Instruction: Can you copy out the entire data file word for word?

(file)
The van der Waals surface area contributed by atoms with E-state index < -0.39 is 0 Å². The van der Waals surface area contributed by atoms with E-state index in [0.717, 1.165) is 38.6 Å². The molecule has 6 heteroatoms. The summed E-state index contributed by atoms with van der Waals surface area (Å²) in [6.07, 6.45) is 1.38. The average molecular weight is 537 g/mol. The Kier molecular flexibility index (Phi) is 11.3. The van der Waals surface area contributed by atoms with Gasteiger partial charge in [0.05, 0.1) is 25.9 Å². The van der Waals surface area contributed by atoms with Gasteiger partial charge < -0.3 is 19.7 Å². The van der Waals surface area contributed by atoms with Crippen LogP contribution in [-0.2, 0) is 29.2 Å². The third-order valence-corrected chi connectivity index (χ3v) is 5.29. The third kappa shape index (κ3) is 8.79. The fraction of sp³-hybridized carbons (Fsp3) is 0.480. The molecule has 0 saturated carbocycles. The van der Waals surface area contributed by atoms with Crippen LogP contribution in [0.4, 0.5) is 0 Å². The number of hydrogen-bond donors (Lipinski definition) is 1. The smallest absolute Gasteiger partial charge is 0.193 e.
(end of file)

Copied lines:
The van der Waals surface area contributed by atoms with E-state index < -0.39 is 0 Å². The van der Waals surface area contributed by atoms with E-state index in [0.717, 1.165) is 38.6 Å². The molecule has 6 heteroatoms. The summed E-state index contributed by atoms with van der Waals surface area (Å²) in [6.07, 6.45) is 1.38. The average molecular weight is 537 g/mol. The Kier molecular flexibility index (Phi) is 11.3. The van der Waals surface area contributed by atoms with Gasteiger partial charge in [0.05, 0.1) is 25.9 Å². The van der Waals surface area contributed by atoms with Gasteiger partial charge < -0.3 is 19.7 Å². The van der Waals surface area contributed by atoms with Crippen LogP contribution in [-0.2, 0) is 29.2 Å². The third-order valence-corrected chi connectivity index (χ3v) is 5.29. The third kappa shape index (κ3) is 8.79. The fraction of sp³-hybridized carbons (Fsp3) is 0.480. The molecule has 0 saturated carbocycles. The van der Waals surface area contributed by atoms with Crippen LogP contribution in [0.4, 0.5) is 0 Å². The number of hydrogen-bond donors (Lipinski definition) is 1. The smallest absolute Gasteiger partial charge is 0.193 e.